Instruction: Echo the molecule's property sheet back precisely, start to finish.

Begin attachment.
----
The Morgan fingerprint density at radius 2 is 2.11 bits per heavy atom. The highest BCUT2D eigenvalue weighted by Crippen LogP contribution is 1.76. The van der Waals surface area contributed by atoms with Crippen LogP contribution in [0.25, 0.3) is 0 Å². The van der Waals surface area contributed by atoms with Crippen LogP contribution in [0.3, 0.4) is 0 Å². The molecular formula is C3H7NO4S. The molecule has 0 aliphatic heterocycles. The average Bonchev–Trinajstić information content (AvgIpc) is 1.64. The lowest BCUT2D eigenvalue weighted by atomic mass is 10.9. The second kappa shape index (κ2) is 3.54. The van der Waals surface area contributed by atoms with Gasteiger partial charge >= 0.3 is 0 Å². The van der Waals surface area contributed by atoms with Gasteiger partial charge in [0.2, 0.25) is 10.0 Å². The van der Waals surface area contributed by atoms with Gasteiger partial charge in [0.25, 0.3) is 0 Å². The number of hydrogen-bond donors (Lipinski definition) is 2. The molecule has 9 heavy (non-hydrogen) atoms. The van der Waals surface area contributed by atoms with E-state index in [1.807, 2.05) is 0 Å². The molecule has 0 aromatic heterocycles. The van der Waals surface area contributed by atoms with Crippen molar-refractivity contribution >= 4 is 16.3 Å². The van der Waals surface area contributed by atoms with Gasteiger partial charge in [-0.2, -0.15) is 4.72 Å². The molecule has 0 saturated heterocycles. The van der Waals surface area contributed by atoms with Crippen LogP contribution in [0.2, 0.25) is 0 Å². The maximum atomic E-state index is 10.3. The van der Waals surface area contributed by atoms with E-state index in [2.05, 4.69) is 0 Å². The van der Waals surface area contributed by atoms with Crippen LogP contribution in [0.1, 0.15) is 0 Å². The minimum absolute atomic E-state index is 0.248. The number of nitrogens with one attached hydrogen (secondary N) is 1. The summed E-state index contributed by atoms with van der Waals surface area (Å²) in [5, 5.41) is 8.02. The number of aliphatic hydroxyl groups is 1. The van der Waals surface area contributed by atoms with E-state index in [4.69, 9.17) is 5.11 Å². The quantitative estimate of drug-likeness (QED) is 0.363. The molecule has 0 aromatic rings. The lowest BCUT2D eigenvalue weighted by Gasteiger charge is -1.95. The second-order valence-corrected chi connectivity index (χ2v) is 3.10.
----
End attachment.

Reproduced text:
The Morgan fingerprint density at radius 2 is 2.11 bits per heavy atom. The highest BCUT2D eigenvalue weighted by Crippen LogP contribution is 1.76. The van der Waals surface area contributed by atoms with Crippen LogP contribution in [0.25, 0.3) is 0 Å². The van der Waals surface area contributed by atoms with Crippen LogP contribution in [0.3, 0.4) is 0 Å². The molecular formula is C3H7NO4S. The molecule has 0 aliphatic heterocycles. The average Bonchev–Trinajstić information content (AvgIpc) is 1.64. The lowest BCUT2D eigenvalue weighted by atomic mass is 10.9. The second kappa shape index (κ2) is 3.54. The van der Waals surface area contributed by atoms with Gasteiger partial charge >= 0.3 is 0 Å². The van der Waals surface area contributed by atoms with Gasteiger partial charge in [0.2, 0.25) is 10.0 Å². The van der Waals surface area contributed by atoms with Gasteiger partial charge in [0.25, 0.3) is 0 Å². The number of hydrogen-bond donors (Lipinski definition) is 2. The molecule has 9 heavy (non-hydrogen) atoms. The van der Waals surface area contributed by atoms with E-state index in [1.807, 2.05) is 0 Å². The molecule has 0 aromatic heterocycles. The van der Waals surface area contributed by atoms with Crippen molar-refractivity contribution >= 4 is 16.3 Å². The van der Waals surface area contributed by atoms with Gasteiger partial charge in [-0.2, -0.15) is 4.72 Å². The molecule has 0 saturated heterocycles. The van der Waals surface area contributed by atoms with Crippen LogP contribution in [0.2, 0.25) is 0 Å². The maximum atomic E-state index is 10.3. The van der Waals surface area contributed by atoms with E-state index in [2.05, 4.69) is 0 Å². The van der Waals surface area contributed by atoms with Crippen LogP contribution in [0.1, 0.15) is 0 Å². The minimum absolute atomic E-state index is 0.248. The number of nitrogens with one attached hydrogen (secondary N) is 1. The summed E-state index contributed by atoms with van der Waals surface area (Å²) in [5, 5.41) is 8.02. The number of aliphatic hydroxyl groups is 1. The van der Waals surface area contributed by atoms with E-state index in [4.69, 9.17) is 5.11 Å². The quantitative estimate of drug-likeness (QED) is 0.363. The molecule has 0 aromatic rings. The lowest BCUT2D eigenvalue weighted by Gasteiger charge is -1.95. The second-order valence-corrected chi connectivity index (χ2v) is 3.10.